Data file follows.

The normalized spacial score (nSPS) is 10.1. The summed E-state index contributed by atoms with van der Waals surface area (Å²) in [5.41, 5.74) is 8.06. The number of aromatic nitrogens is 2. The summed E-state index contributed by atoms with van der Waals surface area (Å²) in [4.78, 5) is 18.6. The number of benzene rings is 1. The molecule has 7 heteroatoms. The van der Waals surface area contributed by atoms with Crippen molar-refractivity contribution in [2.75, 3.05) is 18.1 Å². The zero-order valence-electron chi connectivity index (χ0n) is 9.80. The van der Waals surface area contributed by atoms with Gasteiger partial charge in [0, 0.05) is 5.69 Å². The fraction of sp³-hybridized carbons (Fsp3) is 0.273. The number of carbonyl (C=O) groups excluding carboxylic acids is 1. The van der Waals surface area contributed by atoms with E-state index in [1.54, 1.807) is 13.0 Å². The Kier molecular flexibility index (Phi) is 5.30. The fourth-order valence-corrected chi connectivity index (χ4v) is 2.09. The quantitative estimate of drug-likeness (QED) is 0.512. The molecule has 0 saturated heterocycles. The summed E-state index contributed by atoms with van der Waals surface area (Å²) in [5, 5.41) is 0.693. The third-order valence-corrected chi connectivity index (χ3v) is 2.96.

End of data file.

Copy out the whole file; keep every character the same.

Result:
The normalized spacial score (nSPS) is 10.1. The summed E-state index contributed by atoms with van der Waals surface area (Å²) in [5.41, 5.74) is 8.06. The number of aromatic nitrogens is 2. The summed E-state index contributed by atoms with van der Waals surface area (Å²) in [4.78, 5) is 18.6. The number of benzene rings is 1. The molecule has 7 heteroatoms. The van der Waals surface area contributed by atoms with Crippen molar-refractivity contribution in [2.75, 3.05) is 18.1 Å². The zero-order valence-electron chi connectivity index (χ0n) is 9.80. The van der Waals surface area contributed by atoms with Gasteiger partial charge in [0, 0.05) is 5.69 Å². The fraction of sp³-hybridized carbons (Fsp3) is 0.273. The number of carbonyl (C=O) groups excluding carboxylic acids is 1. The van der Waals surface area contributed by atoms with E-state index in [1.54, 1.807) is 13.0 Å². The Kier molecular flexibility index (Phi) is 5.30. The fourth-order valence-corrected chi connectivity index (χ4v) is 2.09. The quantitative estimate of drug-likeness (QED) is 0.512. The molecule has 0 saturated heterocycles. The summed E-state index contributed by atoms with van der Waals surface area (Å²) in [5, 5.41) is 0.693. The third-order valence-corrected chi connectivity index (χ3v) is 2.96.